Late-night protest at UC Berkeley turns violent
Associated Press Writer
BERKELEY, Calif (AP) – A late-night demonstration over budget cuts turned violent in Berkeley when protesters broke into a campus building, torched trash cans, smashed windows and threw rocks and bottles at police, authorities said Friday.
Police arrested two people near the University of California, Berkeley campus, said Officer Andrew Frankel, a spokesman for the Berkeley Police Department.
The unrest began around 11 p.m. Thursday after a crowd of more than 100 people gathered on campus for an open-air dance party to build support for an upcoming statewide protest over education funding cuts.
Students and activists have staged demonstrations in recent months at public colleges across California to protest deep budget cuts that have led to steep tuition hikes, enrollment cuts, faculty furloughs and reduced course offerings.
In Berkeley, about 50 people broke through a fence surrounding Durant Hall, which is closed for renovation, and about 20 entered and occupied the building, said Cpt. Margo Bennett of the UC Police Department.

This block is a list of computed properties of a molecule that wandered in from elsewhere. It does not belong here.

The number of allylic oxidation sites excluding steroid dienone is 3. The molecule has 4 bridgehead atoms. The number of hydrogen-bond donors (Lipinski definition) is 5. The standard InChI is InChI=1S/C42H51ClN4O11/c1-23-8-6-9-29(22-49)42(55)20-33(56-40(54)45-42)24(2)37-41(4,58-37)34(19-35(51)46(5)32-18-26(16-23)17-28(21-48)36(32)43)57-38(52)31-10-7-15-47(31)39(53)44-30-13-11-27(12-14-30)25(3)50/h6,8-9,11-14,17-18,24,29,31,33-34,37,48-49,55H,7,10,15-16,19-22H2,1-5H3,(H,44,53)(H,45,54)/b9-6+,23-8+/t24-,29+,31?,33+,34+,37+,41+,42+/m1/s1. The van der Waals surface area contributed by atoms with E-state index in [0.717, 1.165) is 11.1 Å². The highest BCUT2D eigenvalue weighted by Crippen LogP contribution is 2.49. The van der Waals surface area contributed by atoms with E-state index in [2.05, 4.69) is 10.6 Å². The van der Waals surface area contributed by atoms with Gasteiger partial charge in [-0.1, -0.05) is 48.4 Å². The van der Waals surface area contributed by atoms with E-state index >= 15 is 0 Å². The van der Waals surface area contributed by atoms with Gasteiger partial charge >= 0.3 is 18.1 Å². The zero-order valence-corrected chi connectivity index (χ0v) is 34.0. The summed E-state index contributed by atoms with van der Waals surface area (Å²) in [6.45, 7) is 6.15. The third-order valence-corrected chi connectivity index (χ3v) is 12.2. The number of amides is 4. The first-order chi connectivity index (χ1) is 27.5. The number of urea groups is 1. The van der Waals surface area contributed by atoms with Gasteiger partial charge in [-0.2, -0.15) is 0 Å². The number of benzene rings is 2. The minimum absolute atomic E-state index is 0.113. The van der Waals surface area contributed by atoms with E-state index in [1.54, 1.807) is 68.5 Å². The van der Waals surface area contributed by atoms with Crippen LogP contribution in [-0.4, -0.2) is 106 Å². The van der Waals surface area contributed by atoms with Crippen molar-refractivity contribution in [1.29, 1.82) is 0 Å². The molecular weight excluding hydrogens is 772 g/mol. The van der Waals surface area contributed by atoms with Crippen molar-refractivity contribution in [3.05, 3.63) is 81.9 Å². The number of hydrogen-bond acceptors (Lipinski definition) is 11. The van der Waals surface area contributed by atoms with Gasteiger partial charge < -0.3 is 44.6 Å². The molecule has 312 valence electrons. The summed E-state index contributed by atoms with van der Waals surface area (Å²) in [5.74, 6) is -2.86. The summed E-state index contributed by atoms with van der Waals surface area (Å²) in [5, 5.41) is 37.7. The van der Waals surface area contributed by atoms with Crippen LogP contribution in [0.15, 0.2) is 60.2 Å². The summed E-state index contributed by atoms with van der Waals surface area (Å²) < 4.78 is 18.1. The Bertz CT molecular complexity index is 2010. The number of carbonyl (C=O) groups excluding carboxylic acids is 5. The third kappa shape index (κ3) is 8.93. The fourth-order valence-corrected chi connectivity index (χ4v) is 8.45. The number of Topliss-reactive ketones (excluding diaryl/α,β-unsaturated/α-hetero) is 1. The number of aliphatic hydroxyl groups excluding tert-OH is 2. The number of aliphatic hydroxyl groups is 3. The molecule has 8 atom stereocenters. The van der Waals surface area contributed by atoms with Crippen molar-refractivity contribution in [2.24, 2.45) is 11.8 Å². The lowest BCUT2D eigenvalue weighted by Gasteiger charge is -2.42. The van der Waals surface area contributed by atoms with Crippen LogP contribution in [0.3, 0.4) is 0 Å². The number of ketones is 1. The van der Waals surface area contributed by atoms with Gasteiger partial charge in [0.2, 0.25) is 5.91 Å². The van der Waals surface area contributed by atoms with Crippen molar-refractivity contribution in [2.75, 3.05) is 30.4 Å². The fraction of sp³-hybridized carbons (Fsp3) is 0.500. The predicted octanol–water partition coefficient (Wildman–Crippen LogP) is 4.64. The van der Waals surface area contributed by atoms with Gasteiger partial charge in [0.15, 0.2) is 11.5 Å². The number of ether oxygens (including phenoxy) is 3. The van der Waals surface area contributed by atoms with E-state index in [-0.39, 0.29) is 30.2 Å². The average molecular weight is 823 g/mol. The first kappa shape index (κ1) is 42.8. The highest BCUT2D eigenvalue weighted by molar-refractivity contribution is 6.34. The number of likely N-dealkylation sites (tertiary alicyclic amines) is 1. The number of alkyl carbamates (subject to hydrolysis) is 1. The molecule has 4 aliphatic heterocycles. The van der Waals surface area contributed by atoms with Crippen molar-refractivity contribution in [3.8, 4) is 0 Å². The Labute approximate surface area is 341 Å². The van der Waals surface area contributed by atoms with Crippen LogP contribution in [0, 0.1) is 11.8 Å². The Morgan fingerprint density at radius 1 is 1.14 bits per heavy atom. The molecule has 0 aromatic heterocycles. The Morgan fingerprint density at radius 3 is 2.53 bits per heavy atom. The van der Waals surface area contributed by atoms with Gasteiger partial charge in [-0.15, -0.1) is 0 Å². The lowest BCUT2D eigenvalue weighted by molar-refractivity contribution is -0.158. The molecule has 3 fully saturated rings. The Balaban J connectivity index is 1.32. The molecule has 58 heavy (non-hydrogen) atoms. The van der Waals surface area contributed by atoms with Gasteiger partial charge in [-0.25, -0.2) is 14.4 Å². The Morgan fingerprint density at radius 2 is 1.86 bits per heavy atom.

The group smashed windows, sprayed graffiti, damaged construction equipment, knocked over portable toilets and hung up a banner promoting the March 4 rally, UC officials said. Others blocked police from entering the building.
UC police is investigating the incident, Bennett said. It’s unclear how many of the people involved were UC Berkeley students.
The crowd later marched to nearby Telegraph Avenue, where protesters broke the glass doors of a Subway restaurant and set fire to trash bins, Frankel said.
More than 40 police officers from several local agencies arrived to subdue the crowd, which pelted the riot gear-clad officers with rocks, beer bottles and other projectiles, Frankel said. Two officers suffered minor injuries.
The two people arrested were 28-year-old Marika Goodrich and 26-year-old Zachary Miller, Frankel said. They were booked on charges that include resisting arrest and inciting a riot.
Goodrich is a UC Berkeley student, and Miller was a Berkeley student last semester but is not registered this semester, according to UC officials.
Chancellor Robert Birgeneau condemned the vandalism and violence, saying it “does incredible damage to our advocacy efforts with Sacramento and with the California public to preserve public higher education.”
At UC Santa Cruz, officials have sent summons to 45 students accused of occupying and damaging a campus building in a November protest against fee hikes. The students have been ordered to appear before the director of student judicial affairs, who has the authority to issue sanctions ranging from a warning to expulsion, said spokesman Jim Burns.
Rallies, marches, teach-ins and class walkouts are planned at college campuses and public spaces in California and other states on March 4, which is being called a “National Day of Action for Public Education.”